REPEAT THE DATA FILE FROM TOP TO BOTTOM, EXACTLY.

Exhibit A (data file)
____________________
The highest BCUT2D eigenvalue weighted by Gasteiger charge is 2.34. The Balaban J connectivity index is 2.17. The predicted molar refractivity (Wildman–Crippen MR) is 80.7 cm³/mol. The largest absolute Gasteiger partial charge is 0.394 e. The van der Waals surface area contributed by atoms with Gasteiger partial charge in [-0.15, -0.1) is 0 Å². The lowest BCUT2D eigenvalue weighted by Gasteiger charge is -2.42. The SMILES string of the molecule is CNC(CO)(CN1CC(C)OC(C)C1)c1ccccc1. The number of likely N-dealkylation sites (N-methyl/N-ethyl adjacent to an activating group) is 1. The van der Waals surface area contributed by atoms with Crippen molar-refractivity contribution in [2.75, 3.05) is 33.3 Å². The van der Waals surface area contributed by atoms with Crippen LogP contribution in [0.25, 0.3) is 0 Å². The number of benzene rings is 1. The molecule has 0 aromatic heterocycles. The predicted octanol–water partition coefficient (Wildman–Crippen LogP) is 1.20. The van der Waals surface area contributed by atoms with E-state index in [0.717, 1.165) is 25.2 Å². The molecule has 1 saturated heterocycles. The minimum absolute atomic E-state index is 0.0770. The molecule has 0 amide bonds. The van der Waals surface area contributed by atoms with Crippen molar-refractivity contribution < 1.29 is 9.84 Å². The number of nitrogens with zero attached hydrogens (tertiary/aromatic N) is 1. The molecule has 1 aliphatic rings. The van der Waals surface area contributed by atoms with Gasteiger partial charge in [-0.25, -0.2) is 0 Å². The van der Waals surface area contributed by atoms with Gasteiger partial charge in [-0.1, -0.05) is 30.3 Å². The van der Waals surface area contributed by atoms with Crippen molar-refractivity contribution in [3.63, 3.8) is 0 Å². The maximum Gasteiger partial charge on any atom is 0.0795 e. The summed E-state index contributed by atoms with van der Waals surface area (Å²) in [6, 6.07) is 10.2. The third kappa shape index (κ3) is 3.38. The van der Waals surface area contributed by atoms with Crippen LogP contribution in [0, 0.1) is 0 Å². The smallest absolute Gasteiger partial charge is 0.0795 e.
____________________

The highest BCUT2D eigenvalue weighted by Gasteiger charge is 2.34. The Balaban J connectivity index is 2.17. The predicted molar refractivity (Wildman–Crippen MR) is 80.7 cm³/mol. The largest absolute Gasteiger partial charge is 0.394 e. The van der Waals surface area contributed by atoms with Gasteiger partial charge in [-0.15, -0.1) is 0 Å². The lowest BCUT2D eigenvalue weighted by Gasteiger charge is -2.42. The SMILES string of the molecule is CNC(CO)(CN1CC(C)OC(C)C1)c1ccccc1. The number of likely N-dealkylation sites (N-methyl/N-ethyl adjacent to an activating group) is 1. The van der Waals surface area contributed by atoms with Crippen molar-refractivity contribution in [2.75, 3.05) is 33.3 Å². The van der Waals surface area contributed by atoms with Crippen LogP contribution in [0.25, 0.3) is 0 Å². The number of benzene rings is 1. The molecule has 0 aromatic heterocycles. The predicted octanol–water partition coefficient (Wildman–Crippen LogP) is 1.20. The van der Waals surface area contributed by atoms with E-state index in [0.717, 1.165) is 25.2 Å². The molecule has 1 saturated heterocycles. The minimum absolute atomic E-state index is 0.0770. The molecule has 0 amide bonds. The van der Waals surface area contributed by atoms with Crippen molar-refractivity contribution < 1.29 is 9.84 Å². The number of nitrogens with zero attached hydrogens (tertiary/aromatic N) is 1. The molecule has 1 aliphatic rings. The van der Waals surface area contributed by atoms with Gasteiger partial charge in [-0.25, -0.2) is 0 Å². The van der Waals surface area contributed by atoms with Gasteiger partial charge in [-0.1, -0.05) is 30.3 Å². The van der Waals surface area contributed by atoms with Crippen molar-refractivity contribution in [3.63, 3.8) is 0 Å². The maximum Gasteiger partial charge on any atom is 0.0795 e. The summed E-state index contributed by atoms with van der Waals surface area (Å²) in [6, 6.07) is 10.2. The third kappa shape index (κ3) is 3.38. The van der Waals surface area contributed by atoms with Crippen LogP contribution in [0, 0.1) is 0 Å². The smallest absolute Gasteiger partial charge is 0.0795 e.